On Wednesday night, Barack Obama delivered the finest speech of his presidency. The exposition of his health care views was clear and lively. The invocation of Teddy Kennedy was moving and effective. The rumination at the end about the American character and the role of government was the clearest summary of Obama's political philosophy that he has yet given us.
Best of all for those of us who admire the political craft was the speech's seductive nature and careful ambiguity. Obama threw out enough rhetorical chum to keep the liberals happy, yet he subtly staked out ground in the center on nearly every substantive issue in order to win over the moderates needed to get anything passed.
First, Obama rested the credibility of his presidency on what you might call the Dime Standard. He was flexible about many things, but not this: "I will not sign a plan that adds one dime to our deficits - either now or in the future. Period."
This sound bite kills the House health care bill. That bill would add $220 billion to the deficit over the first 10 years and another $1 trillion to the deficit over the next 10 years.
There is no way to get from the House bill to deficit neutrality. The president's speech guarantees that the more moderate Senate Finance Committee bill will be the basis for the negotiations to come.
The Dime Standard also sets off a political cascade. Since the Congressional Budget Office is the universally accepted arbiter in such matters, the Democrats have to produce a bill that the CBO says is deficit-neutral, now and forever. That means there will be a seller's market for any member of Congress, Republican or Democrat, who has a credible amendment to cut costs. It also means the Democrats will have to scale back coverage and subsidy levels to reach the fiscal targets.
Second, the president accepted the principle of capping the tax exemption on employer-provided health benefits. The specific proposal he embraced is a backdoor and indirect version of the cap. But what's important here is the movement and the concession on principle. Soon moderates and Republicans will produce amendments to impose a cap directly. These amendments will credibly raise revenue and reduce costs. The administration will now have no principled argument to reject them.
Third, the president accepted the principle of tort reform to reduce the costs of defensive medicine. Once again, the specific proposal Obama mentioned is trivial. The important thing was the concession on principle. There are already amendments being drawn up to create separate malpractice courts and to otherwise reform the insane malpractice system. The president is going to have a hard time rejecting these amendments just because they might reduce campaign donations from tort lawyers to the Democratic National Committee.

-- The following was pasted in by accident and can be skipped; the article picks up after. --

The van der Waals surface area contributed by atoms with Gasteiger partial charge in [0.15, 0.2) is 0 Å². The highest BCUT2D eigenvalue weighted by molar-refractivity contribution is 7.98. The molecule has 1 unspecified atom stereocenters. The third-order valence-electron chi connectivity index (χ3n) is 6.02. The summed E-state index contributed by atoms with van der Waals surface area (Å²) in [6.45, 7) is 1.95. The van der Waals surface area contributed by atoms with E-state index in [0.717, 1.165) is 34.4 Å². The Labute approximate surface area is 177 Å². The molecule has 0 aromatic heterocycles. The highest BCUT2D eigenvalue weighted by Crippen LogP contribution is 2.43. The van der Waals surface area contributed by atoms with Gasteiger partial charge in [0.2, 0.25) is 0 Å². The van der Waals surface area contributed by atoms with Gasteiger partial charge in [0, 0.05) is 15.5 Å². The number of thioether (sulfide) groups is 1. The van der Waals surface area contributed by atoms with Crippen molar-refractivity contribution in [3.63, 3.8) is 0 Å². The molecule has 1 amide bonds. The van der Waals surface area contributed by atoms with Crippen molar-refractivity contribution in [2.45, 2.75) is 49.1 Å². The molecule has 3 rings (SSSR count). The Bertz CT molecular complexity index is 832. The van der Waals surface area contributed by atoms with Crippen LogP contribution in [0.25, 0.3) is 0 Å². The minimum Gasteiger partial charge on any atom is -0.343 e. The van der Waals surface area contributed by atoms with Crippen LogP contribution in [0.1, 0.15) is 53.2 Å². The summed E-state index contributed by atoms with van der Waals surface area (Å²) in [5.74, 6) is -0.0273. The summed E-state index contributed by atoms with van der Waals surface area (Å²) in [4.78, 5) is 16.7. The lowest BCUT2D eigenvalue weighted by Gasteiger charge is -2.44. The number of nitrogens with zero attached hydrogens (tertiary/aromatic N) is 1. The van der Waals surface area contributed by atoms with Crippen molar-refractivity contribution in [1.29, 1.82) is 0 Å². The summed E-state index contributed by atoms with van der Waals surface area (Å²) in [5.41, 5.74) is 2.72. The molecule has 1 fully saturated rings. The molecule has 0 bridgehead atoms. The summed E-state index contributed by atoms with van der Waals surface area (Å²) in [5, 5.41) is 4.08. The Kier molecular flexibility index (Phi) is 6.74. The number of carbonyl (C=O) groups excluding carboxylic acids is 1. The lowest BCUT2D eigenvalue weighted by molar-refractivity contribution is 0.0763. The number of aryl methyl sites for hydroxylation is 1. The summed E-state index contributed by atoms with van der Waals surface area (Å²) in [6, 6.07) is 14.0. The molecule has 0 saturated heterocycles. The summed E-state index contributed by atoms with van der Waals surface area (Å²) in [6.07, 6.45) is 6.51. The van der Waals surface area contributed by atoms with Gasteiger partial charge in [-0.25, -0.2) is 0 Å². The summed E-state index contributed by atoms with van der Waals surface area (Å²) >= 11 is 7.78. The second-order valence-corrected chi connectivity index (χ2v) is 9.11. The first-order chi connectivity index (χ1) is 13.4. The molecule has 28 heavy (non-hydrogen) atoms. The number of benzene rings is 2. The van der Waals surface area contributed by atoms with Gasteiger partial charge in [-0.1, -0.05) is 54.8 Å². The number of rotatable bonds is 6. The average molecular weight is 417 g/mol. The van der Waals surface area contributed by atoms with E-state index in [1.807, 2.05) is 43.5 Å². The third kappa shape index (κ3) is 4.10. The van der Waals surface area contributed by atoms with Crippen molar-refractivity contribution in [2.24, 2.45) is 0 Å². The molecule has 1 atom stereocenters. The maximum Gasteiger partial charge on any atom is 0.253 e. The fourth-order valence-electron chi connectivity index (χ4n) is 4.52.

Fourth, the president introduced the public option to its own exclusive Death Panel. As Max Baucus has said, the public option cannot pass the Senate. On Wednesday, the president praised it, then effectively buried it. White House officials no longer mask their exasperation with the liberal obsession on this issue.
Fifth, the president also buried the soak-the-rich approach. The House Ways and Means Committee came up with a plan to raise taxes on the rich to pay for health reform. That's dead, too. Health reform will be paid for by changes within the health care system. The president underlined his resolve to cut $500 billion from Medicare and Medicaid. This is a courageous move that moderates appreciate.
Finally, people in the administration and moderates in Congress would like to beef up the "game changers." These are the important ideas like bundling hospital payments and increasing price transparency that might lead to a more efficient system down the road.
In short, the president can read the polls just like anybody else. He has apparently recognized the need to pull back to get something passed. He is, characteristically, trying to rise above old divisions in search of a pragmatic sweet spot. He has opened up many opportunities for intelligent Republicans and moderate Democrats to constructively offer amendments to improve the bill and bring it closer to fiscal sanity.
Which is not to say that this is effective health care reform. The only risible parts of the speech came when Obama said that parts of the system work (they don't; they're unsustainable) and when he said he would be the last president to take on health care (we still await a president willing to take on fundamental perversities in the system).
For whatever reason, President Obama has decided not to be that president. He has decided to expand the current system, not fix it.
His speech on Wednesday, and the coming legislative changes, make it much more likely he will achieve his goal.
©New York Times News Service